When you can’t close the door to your freezer, it’s time to use up some of the inventory. And as good as I’d like to think I am about labeling and dating whatever goes into the freezer...
…some animal parts manage to last a year or two longer than they probably should. Of course, the purpose of putting a label and a date on everything that goes into the freezer is so you know what the heck it is after it has been packed along with 100 other packages.
When you can’t close the door to your freezer, it’s time to use up some of the inventory. And as good as I’d like to think I am about labeling and dating whatever goes into the freezer, some animal parts manage to last a year or two longer than they probably should. Of course, the purpose of putting a label and a date on everything that goes into the freezer is so you know what the heck it is after it has been packed along with 100 other packages. Use the oldest stuff first. Frozen meat does not get better with age. I’ve been saying that for years, but I don’t always practice what I preach. I know…shocking.
During a recent freezer clean-out, I found some parts of a feral hog that went into the freezer a few years ago. The parts were scattered around 2 large freezers and they included a roast, some sausage and what I think was hindquarter trim. I also found a smoked ham hock. Along with some odds and ends of fresh and frozen vegetables, I had the makings of a great stew. Fortunately, the pig was a smallish one. Older boar hogs can be a more of a challenge. I start with them by removing as much visible fat as possible. Sometimes it’s best to do the cooking outdoors as an old hog can be a little stinky.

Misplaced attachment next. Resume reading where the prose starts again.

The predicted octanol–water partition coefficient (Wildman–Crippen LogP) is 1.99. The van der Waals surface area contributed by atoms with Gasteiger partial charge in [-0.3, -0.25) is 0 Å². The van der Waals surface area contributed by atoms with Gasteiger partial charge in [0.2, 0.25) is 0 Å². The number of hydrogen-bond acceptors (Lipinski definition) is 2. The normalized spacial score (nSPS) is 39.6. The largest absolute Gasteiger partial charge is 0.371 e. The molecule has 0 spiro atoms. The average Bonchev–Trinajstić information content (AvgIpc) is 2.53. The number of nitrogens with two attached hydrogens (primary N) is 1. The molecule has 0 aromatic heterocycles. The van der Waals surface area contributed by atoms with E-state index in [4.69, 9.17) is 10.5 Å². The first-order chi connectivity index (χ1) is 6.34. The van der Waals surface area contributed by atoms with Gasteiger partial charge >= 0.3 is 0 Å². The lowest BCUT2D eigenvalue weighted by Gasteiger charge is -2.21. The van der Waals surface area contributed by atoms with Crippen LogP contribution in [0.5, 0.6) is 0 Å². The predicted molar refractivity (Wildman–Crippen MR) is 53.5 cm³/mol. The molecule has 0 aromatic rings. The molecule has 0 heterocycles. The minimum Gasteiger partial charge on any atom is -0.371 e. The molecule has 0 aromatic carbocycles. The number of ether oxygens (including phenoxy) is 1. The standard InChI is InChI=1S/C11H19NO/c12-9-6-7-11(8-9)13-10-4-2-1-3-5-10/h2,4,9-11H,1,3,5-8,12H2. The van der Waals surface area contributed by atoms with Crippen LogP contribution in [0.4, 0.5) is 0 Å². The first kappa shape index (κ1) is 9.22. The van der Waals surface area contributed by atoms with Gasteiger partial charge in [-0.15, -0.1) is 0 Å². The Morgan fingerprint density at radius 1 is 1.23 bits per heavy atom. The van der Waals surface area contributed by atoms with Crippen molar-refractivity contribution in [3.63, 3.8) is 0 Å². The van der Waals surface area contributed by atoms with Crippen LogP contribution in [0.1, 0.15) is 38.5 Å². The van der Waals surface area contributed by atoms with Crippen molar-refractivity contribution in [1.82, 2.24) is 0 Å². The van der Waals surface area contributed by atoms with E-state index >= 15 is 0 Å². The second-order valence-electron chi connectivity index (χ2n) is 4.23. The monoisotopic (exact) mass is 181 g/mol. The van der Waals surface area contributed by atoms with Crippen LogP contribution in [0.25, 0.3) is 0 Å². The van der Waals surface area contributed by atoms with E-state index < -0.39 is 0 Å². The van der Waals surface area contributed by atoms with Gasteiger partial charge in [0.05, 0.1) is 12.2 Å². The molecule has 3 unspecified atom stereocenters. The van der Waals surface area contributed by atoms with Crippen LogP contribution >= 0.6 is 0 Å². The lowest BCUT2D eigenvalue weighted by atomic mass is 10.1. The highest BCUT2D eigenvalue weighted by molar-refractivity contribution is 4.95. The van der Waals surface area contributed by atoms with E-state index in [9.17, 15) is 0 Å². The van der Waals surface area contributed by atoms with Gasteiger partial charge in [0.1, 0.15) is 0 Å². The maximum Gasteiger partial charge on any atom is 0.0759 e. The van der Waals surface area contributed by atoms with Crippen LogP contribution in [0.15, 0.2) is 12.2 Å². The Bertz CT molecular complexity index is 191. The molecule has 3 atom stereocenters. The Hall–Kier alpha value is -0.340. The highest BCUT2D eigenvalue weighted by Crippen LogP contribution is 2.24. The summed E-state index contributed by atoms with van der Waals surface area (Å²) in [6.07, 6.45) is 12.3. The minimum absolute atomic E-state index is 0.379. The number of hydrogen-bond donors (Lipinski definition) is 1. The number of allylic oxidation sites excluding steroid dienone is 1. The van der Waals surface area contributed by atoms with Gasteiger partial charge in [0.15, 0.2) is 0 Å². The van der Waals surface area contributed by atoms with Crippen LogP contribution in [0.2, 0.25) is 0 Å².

Some of the things people do with their food seem crazy to me. Rather than making a hearty broth from the roasted bones and trim from both wild and domestic animals, there are actually folks who keep only the choice parts of an animal and discard way too much of what’s left. Turkey hunters are especially guilty. Yes, I know it’s not all turkey hunters, but if you hunt turkeys, you know a few people who just remove the breast fillets and chuck the rest in the trash. Those turkey parts that you threw away would have made a great tasting broth for soups and stews, certainly far more flavorful that what you get out of a freakin’ bouillon cube. Save the parts. Make stocks. Freeze stocks.
Back to the boar stew. If you’re waiting for a recipe, you don’t need one. I browned the roast, chopped up the hindquarter trim, sliced the sausage and threw it all into a stock pot with the smoked ham hock. If you roast, smoke or grill the meaty parts before adding to the pot, it will give stew more depth of flavor. I then threw in some roughly chopped onion, carrot and celery and covered the whole mess with cold water. Always start a stock with cold water so that the stock will be clearer when finished. Starting a stock with hot water will make the stock cloudier. Bring the pot to a low boil, then keep it on a low simmer for several hours. You’ll know it’s done when the meat breaks apart easily and anything on the bones has fallen off. Meanwhile, you’ve been extracting some great flavor and healthy collagen out of the bone marrow and sinewy parts.
Remove the bones from the stock pot and add whatever vegetables you have on hand. Peppers, okra, herbs, garlic, leeks, corn…whatever. If you like beans, add dried beans a couple hours before the stew is done and they will absorb the flavor of the broth. With canned beans, add a can or two about 20 minutes before it’s ready to eat. Sometimes I’ll add a can or two of diced tomato for color and flavor. Season with salt, pepper and hot sauce. Serve with warm crusty bread and listen to your friends and family squeal with delight.